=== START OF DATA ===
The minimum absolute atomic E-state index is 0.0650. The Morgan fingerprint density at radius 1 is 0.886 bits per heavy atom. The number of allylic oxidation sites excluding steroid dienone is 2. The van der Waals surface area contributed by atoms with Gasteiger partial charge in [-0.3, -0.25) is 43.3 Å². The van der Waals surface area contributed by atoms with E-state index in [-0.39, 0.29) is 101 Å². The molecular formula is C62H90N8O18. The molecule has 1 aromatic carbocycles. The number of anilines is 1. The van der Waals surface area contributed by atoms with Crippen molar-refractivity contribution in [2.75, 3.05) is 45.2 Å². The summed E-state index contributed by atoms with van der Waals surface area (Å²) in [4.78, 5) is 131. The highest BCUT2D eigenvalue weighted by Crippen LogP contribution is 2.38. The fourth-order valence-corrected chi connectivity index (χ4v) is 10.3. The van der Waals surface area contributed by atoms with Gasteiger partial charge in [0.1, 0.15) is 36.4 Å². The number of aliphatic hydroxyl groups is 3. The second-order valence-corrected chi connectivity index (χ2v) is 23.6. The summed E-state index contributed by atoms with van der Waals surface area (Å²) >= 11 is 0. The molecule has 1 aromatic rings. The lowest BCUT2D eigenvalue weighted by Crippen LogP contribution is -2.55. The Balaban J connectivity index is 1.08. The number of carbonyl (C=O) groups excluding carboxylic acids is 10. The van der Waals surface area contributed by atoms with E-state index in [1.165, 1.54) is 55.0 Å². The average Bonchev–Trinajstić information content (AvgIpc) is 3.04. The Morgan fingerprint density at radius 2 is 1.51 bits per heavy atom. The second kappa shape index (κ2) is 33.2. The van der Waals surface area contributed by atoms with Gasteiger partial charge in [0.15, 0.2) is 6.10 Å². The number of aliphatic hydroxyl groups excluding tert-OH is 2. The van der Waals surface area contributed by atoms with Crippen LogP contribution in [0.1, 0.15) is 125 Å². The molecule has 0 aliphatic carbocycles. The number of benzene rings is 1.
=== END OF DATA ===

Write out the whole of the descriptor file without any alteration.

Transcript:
The minimum absolute atomic E-state index is 0.0650. The Morgan fingerprint density at radius 1 is 0.886 bits per heavy atom. The number of allylic oxidation sites excluding steroid dienone is 2. The van der Waals surface area contributed by atoms with Gasteiger partial charge in [-0.3, -0.25) is 43.3 Å². The van der Waals surface area contributed by atoms with E-state index in [-0.39, 0.29) is 101 Å². The molecular formula is C62H90N8O18. The molecule has 1 aromatic carbocycles. The number of anilines is 1. The van der Waals surface area contributed by atoms with Crippen molar-refractivity contribution in [2.75, 3.05) is 45.2 Å². The summed E-state index contributed by atoms with van der Waals surface area (Å²) in [4.78, 5) is 131. The highest BCUT2D eigenvalue weighted by Crippen LogP contribution is 2.38. The fourth-order valence-corrected chi connectivity index (χ4v) is 10.3. The van der Waals surface area contributed by atoms with Gasteiger partial charge in [0.1, 0.15) is 36.4 Å². The number of aliphatic hydroxyl groups is 3. The second-order valence-corrected chi connectivity index (χ2v) is 23.6. The summed E-state index contributed by atoms with van der Waals surface area (Å²) >= 11 is 0. The molecule has 1 aromatic rings. The lowest BCUT2D eigenvalue weighted by Crippen LogP contribution is -2.55. The Balaban J connectivity index is 1.08. The number of carbonyl (C=O) groups excluding carboxylic acids is 10. The van der Waals surface area contributed by atoms with E-state index in [1.165, 1.54) is 55.0 Å². The average Bonchev–Trinajstić information content (AvgIpc) is 3.04. The Morgan fingerprint density at radius 2 is 1.51 bits per heavy atom. The second kappa shape index (κ2) is 33.2. The van der Waals surface area contributed by atoms with Gasteiger partial charge in [0.15, 0.2) is 6.10 Å². The number of aliphatic hydroxyl groups excluding tert-OH is 2. The van der Waals surface area contributed by atoms with Crippen LogP contribution in [0.1, 0.15) is 125 Å². The molecule has 0 aliphatic carbocycles. The number of benzene rings is 1.